IT’S summer – and the power is going out.
Should vaccination be mandatory?
Stop us if you’ve heard this one before.
THE surge in COVID-19 cases is hitting our health services hard.
IN acknowledging the spike in COVID-19 cases recently, Prime Minister Dr Hubert Minnis yesterday chose some curious wording.
THE worlds of politics and the pandemic are coming crashing together this week.
IT would be easy to overreact to the news that people can no longer get the first of their COVID-19 jabs as supplies run low.
THE compromise offered by the government during the ongoing legal case over citizenship may not be the end of the story, but it’s a welcome stepping stone along the way.
A bloody weekend has put our murder rate in the spotlight again – with five men killed between Thursday and Monday.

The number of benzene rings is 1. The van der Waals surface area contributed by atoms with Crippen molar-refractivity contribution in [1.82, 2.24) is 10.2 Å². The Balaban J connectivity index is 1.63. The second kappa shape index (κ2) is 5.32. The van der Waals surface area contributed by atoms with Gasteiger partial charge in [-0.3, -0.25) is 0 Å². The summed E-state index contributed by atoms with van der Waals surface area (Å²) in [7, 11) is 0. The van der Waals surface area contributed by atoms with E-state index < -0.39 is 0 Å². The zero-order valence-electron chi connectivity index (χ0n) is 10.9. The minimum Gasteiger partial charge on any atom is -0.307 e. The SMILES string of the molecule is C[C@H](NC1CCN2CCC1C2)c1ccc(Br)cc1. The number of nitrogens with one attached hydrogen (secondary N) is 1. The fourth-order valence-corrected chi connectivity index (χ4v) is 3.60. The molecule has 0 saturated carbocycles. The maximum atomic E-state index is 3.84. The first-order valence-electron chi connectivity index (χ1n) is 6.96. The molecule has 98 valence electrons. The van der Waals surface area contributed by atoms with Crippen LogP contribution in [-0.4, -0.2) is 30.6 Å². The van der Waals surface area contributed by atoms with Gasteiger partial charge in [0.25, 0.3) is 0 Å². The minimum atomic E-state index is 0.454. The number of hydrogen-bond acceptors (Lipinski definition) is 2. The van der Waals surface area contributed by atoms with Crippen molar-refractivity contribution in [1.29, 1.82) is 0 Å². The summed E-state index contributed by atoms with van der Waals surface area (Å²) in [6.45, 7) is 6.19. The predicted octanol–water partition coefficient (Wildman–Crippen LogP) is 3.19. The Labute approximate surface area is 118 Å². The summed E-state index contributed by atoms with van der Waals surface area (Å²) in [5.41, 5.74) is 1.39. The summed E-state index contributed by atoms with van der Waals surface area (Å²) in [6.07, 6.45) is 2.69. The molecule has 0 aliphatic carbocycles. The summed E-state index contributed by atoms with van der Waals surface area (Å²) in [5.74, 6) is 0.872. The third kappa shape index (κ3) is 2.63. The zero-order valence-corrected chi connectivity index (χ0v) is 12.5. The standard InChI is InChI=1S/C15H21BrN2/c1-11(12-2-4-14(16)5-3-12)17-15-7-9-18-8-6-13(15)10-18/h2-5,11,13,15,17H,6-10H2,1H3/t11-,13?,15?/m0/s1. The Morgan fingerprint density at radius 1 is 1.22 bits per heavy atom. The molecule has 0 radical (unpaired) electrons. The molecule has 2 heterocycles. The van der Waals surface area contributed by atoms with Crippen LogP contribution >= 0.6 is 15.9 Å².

THERE are too many murders in our country. One would be too many, but our murder rate puts us among the highest in the world.
COMPLAINTS work. THAT’S one lesson to take from the lead story in today’s Tribune. Regulator URCA had been given the task of investigating the restructuring of Cable Bahamas’ REV TV cable packages. They have approved the restructuring – but in the process they received complaint after complaint after complaint about service interruptions and other issues.
THERE are very obviously missing pieces in the story of what happened that led to the plane crash in Abaco that killed two pilots.
OUR country’s hesitation to get vaccinated is coming home to roost – with Princess Margaret Hospital now at full capacity.
IN yesterday’s Tribune, we reported on the concerns of nurses with a number of workers sick with COVID, and one having recently died. Those are valid concerns indeed – so why is it that in today’s Tribune, we hear that there is a hesitancy within healthcare workers to take the vaccine?
WHO killed Petty Officer Percival Perpall and attempted to kill two more Marines at Government House in 2019?